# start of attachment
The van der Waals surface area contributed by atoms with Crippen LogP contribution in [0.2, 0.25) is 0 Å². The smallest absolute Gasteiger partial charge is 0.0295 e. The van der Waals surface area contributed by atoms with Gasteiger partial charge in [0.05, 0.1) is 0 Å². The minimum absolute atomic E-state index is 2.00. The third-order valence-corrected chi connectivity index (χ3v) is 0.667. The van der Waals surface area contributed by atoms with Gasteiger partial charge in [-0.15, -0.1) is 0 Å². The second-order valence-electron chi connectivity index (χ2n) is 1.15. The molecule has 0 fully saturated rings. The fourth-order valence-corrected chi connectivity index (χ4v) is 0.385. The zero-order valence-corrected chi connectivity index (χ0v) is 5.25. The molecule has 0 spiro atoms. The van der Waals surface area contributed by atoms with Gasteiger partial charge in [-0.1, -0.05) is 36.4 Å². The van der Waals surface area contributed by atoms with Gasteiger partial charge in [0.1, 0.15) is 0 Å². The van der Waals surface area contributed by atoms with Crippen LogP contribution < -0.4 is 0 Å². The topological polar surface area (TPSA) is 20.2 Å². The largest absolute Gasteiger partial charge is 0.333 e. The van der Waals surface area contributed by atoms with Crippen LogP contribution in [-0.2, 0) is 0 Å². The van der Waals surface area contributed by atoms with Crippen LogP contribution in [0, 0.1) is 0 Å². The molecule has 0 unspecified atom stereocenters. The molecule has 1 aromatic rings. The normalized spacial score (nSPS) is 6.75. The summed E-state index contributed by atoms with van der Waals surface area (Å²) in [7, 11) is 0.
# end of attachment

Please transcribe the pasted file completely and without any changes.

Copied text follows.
The van der Waals surface area contributed by atoms with Crippen LogP contribution in [0.2, 0.25) is 0 Å². The smallest absolute Gasteiger partial charge is 0.0295 e. The van der Waals surface area contributed by atoms with Gasteiger partial charge in [0.05, 0.1) is 0 Å². The minimum absolute atomic E-state index is 2.00. The third-order valence-corrected chi connectivity index (χ3v) is 0.667. The van der Waals surface area contributed by atoms with Gasteiger partial charge in [-0.15, -0.1) is 0 Å². The second-order valence-electron chi connectivity index (χ2n) is 1.15. The molecule has 0 fully saturated rings. The fourth-order valence-corrected chi connectivity index (χ4v) is 0.385. The zero-order valence-corrected chi connectivity index (χ0v) is 5.25. The molecule has 0 spiro atoms. The van der Waals surface area contributed by atoms with Gasteiger partial charge in [-0.1, -0.05) is 36.4 Å². The van der Waals surface area contributed by atoms with Gasteiger partial charge in [0.1, 0.15) is 0 Å². The van der Waals surface area contributed by atoms with Crippen LogP contribution < -0.4 is 0 Å². The topological polar surface area (TPSA) is 20.2 Å². The largest absolute Gasteiger partial charge is 0.333 e. The van der Waals surface area contributed by atoms with Crippen LogP contribution in [-0.2, 0) is 0 Å². The van der Waals surface area contributed by atoms with Crippen LogP contribution in [0, 0.1) is 0 Å². The molecule has 0 unspecified atom stereocenters. The molecule has 1 aromatic rings. The normalized spacial score (nSPS) is 6.75. The summed E-state index contributed by atoms with van der Waals surface area (Å²) in [7, 11) is 0.